* NASA Glenn has an expertise in energy alternatives, resulting from its research into ways to power spacecraft. While the federal government has been cutting NASA research dollars, it is imperative that the State of Ohio and Cuyahoga County not let the research capacity at the Glenn Center be lost.
Finally, the rise in gas prices should serve as a broader reminder that low-cost, low-polluting energy sources and efficient energy utilization are a cornerstone of a world-class economy. Again, a few thoughts on the broader picture:
* AEP is planning to build a new, state-of-the art electricity generating plant to serve its customer base in central Ohio. NE Ohio must find a way to replace the high-cost, high-polluting plants that continue to be a major part of First Energy's production capacity.
* Every new building project in NE Ohio, including commercial and residential construction, should be "green". Let's make NE Ohio the best region in the world for sustainable construction practices.
* A manufacturing facility that is not state-of-the-art is falling behind in the global marketplace, and will ultimately fail. This is true even if the plant is profitable today. Productivity and energy efficiency are both positive outcomes that result from the installation of new equipment and manufacturing technologies. NE Ohio should rate the age of all its private maufacturing facilities and work, perhaps through MAGNET (formerly CAMP), to constantly lower the average age of the facilties and equipment that make up our manufacturing economy.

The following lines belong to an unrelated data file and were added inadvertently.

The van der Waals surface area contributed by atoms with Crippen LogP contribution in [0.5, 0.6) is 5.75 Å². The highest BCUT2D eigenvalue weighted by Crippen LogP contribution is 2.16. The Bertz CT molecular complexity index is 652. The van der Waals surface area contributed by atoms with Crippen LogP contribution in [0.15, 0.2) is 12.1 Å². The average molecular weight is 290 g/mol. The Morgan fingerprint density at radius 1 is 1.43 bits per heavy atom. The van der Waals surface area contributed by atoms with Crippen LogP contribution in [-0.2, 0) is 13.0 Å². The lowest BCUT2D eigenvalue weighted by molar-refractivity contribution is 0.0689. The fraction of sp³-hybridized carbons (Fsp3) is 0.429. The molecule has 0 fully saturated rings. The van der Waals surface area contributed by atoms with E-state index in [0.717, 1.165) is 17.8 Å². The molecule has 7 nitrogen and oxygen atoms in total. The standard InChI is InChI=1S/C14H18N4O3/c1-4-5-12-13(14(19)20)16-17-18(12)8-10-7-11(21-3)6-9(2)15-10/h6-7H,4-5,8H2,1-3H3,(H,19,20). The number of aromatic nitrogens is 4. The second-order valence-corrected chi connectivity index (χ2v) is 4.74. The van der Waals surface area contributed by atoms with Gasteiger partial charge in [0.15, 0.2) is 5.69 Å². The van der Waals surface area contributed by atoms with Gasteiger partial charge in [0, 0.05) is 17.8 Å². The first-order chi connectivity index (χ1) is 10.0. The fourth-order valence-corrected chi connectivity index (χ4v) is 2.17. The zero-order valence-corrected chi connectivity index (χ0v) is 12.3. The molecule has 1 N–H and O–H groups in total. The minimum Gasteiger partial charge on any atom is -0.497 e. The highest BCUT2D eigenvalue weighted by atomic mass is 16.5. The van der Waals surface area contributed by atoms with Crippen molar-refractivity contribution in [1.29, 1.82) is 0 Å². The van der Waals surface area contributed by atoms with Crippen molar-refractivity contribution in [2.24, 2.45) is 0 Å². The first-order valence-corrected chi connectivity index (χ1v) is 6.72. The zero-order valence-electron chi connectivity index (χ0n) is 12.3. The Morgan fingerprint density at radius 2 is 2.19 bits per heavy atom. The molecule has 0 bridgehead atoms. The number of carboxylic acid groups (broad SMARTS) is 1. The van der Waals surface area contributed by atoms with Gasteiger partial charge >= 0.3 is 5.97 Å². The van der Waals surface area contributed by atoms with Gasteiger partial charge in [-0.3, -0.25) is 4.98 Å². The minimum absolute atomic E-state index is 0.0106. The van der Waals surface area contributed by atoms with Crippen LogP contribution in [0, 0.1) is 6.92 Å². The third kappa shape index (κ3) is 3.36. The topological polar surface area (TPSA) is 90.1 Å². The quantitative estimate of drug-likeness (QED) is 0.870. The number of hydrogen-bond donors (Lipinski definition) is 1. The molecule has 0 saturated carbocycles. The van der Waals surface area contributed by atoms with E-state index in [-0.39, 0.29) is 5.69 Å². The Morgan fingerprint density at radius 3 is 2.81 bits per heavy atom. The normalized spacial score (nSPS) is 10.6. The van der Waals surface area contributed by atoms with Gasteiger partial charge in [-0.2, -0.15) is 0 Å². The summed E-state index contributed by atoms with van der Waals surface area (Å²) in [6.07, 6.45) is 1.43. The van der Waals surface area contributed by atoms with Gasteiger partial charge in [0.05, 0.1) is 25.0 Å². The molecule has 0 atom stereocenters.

The momentous changes caused by rising energy prices have been building for some time. Whether this gasoline price spike is a sign that the change has begun to acclerate or not, our only real hope to sustain a manufacturing economy and rising living standard in the coming decades is to be a leader in energy production and utilization. Let's all think about this as we fill our gas tanks this summer.
Wednesday, April 12, 2006
NASA Glenn an Indispensable Partner In the Future of NE Ohio
NASA is now focusing almost exclusively on space exploration and has cut money it spends on research. Including Glenn, four of NASA's 10 federal labs concentrate on research. But about 95 percent of NASA's budget goes for spaceflight missions.Baldwin-Wallace has many existing partnerships with NASA Glenn, and is working on developing others. But this issue goes well beyond our institutional self-interest. As the Plain Dealer article correctly notes:
NASA Administrator Michael Griffin has called the agency's research centers underused. "We are not, any longer, a technology agency to any significant extent. Wishing otherwise is nice, but irrelevant," he wrote in a NASA e-mail obtained by The Plain Dealer.